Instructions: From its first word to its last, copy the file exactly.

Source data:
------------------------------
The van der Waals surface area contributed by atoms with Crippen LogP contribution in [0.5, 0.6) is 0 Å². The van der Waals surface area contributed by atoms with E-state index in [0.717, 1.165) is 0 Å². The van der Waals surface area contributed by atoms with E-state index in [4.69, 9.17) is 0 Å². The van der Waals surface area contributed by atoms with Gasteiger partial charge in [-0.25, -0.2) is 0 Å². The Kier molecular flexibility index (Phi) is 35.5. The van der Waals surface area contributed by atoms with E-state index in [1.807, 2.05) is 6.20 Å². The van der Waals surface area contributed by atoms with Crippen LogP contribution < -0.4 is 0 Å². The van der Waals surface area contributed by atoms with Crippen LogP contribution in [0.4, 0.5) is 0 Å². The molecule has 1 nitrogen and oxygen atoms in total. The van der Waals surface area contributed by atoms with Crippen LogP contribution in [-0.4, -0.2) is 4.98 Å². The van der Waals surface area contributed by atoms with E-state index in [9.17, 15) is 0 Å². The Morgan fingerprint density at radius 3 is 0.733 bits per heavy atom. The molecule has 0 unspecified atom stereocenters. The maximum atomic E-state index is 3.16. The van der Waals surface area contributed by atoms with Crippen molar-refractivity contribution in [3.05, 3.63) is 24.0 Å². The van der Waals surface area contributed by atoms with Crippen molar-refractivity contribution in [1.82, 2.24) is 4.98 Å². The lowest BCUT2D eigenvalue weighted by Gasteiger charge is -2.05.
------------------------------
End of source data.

The van der Waals surface area contributed by atoms with Crippen LogP contribution in [0.5, 0.6) is 0 Å². The van der Waals surface area contributed by atoms with E-state index in [0.717, 1.165) is 0 Å². The van der Waals surface area contributed by atoms with E-state index in [4.69, 9.17) is 0 Å². The van der Waals surface area contributed by atoms with Gasteiger partial charge in [-0.25, -0.2) is 0 Å². The Kier molecular flexibility index (Phi) is 35.5. The van der Waals surface area contributed by atoms with E-state index in [1.807, 2.05) is 6.20 Å². The van der Waals surface area contributed by atoms with Crippen LogP contribution < -0.4 is 0 Å². The van der Waals surface area contributed by atoms with Crippen LogP contribution in [0.4, 0.5) is 0 Å². The molecule has 1 nitrogen and oxygen atoms in total. The van der Waals surface area contributed by atoms with Crippen LogP contribution in [-0.4, -0.2) is 4.98 Å². The van der Waals surface area contributed by atoms with E-state index in [9.17, 15) is 0 Å². The Morgan fingerprint density at radius 3 is 0.733 bits per heavy atom. The molecule has 0 unspecified atom stereocenters. The maximum atomic E-state index is 3.16. The van der Waals surface area contributed by atoms with Crippen molar-refractivity contribution in [3.05, 3.63) is 24.0 Å². The van der Waals surface area contributed by atoms with Crippen molar-refractivity contribution in [1.82, 2.24) is 4.98 Å². The lowest BCUT2D eigenvalue weighted by Gasteiger charge is -2.05.